Parenting for the next recession
Mel Cooke, Gleaner Writer
Our two daughters, now nine and eight years old, got their first Monopoly game as a Christmas gift (not from us) this year. So naturally, in short order, we were gathered around a table with stacks of paper money in front of us and dreams of real estate development in our heads.
Soon the younger one (she who was prone to charge 100 per cent interest on a $50 loan a few years ago) was the proud owner of Connecticut, Vermont, and Oriental. Laden with houses and chortling, she held out her hand and demanded "my rent please!" from all who were unlucky enough to 'cotch' on her property.
Not long after, though, she was springing water like the heavy showers we had recently, hollering for blue murder because she was running very low on cash and in danger of becoming bankrupt.
It was all really, really funny, but there is a lesson to be learnt in that Monopoly debut. Just where we are in what is reputedly the worst economic recession in about 80 years is anybody's guess. But while most economists seem to agree that our First World overlords are in a recovery stage, it does not seem that Jamaica will be turning the corner anytime soon, not with the IMF strictures which slammed us on Friday and will continue squeezing us for generations to come.
Approaching personal finance
I was all of six or seven years old when, for some, 'IMF' meant 'Is Manley Fault' and, I suspect, our grandchildren will be at least in single digit years before we even start to see the light of day without the funding agency's heavy hand on our necks. So, it is up to us to pass on to the generations we are raising the approach to personal finances which will be required to even survive, much less thrive, in economic times which will get much, much worse before they start to get better.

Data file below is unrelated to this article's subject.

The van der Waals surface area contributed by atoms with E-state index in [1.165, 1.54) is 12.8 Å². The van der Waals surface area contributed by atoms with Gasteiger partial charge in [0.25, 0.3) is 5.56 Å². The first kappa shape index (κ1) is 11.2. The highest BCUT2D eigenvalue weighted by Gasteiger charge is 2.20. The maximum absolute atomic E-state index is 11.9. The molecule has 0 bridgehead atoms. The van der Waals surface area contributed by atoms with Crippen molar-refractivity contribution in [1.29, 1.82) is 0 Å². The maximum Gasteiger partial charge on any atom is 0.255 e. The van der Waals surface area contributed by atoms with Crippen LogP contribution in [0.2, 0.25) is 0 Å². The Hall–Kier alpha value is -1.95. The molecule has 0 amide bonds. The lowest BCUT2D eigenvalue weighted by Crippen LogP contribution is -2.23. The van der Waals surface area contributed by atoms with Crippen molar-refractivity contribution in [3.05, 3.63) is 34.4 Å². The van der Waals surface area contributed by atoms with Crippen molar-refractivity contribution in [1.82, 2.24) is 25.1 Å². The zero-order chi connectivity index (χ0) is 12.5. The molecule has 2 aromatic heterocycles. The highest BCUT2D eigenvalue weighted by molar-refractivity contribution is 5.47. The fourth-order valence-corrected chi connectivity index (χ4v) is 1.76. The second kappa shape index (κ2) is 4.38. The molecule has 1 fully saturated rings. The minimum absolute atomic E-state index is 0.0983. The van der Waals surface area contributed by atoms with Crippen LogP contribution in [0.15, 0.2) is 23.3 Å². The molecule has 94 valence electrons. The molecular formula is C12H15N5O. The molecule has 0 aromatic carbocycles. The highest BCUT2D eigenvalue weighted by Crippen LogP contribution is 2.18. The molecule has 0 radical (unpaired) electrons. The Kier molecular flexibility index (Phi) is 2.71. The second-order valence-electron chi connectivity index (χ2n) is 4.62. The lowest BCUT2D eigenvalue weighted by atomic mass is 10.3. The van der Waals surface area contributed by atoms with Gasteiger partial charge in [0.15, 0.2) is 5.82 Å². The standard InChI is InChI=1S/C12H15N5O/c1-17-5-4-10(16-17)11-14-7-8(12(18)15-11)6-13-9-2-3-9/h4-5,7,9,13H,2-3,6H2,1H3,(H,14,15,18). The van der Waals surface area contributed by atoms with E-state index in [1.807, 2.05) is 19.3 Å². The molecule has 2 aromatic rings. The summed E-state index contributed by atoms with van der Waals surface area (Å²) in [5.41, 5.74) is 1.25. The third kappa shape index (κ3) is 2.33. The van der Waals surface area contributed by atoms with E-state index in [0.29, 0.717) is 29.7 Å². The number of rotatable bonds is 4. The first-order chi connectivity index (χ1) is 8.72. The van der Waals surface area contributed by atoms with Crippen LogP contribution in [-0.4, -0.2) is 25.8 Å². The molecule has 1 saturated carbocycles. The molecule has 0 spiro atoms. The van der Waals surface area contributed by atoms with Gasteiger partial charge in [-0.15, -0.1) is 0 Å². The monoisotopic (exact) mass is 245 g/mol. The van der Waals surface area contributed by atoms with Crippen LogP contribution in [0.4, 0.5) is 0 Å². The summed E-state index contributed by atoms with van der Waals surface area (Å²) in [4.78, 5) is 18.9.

And that post-Christmas Day Monopoly game is a good starting point in teaching lessons about going out too fast, too quickly. For as much as we are awed by the blazing speed of Usain Bolt, Asafa Powell, Veronica Campbell-Brown and Shelly-Ann Fraser in this 'instant' society where we walk around with the capability to receive news from around the world in our pockets, life is not a 100-metre dash. Heck, it is not even a 400m or 800m, or even a marathon. It is more like those walk races which seem to take forever, the athletes using their rolling gait and strategising where to conserve and where to expend energy, reserving just that much for the final push to the finish line.
The life equivalent of that finish line is retirement and we have to teach our children how to keep that steady walking-race pace towards it, planning their surges - like house purchase - along the way. And we have to teach them the difference between picking up the pace just to impress the crowd at the expense of their overall objective - like buying a flashy car that you cannot really afford and do not need.
They will be living through a recession, official or not, in this country for a very, very long time to come and, even if they migrate to cooler, more cash-rich climes, for people of a particular hue it will always be a recession, wherever they go.
The Monopoly game turned out well for that eight-year-old purchaser of many houses on Connecticut, Oriental and Vermont. Her sky-high rentals paid off and she was soon smiling again - but she was very, very lucky. That alone will not work.
It's a bit like depending on the SuperLotto instead of an education.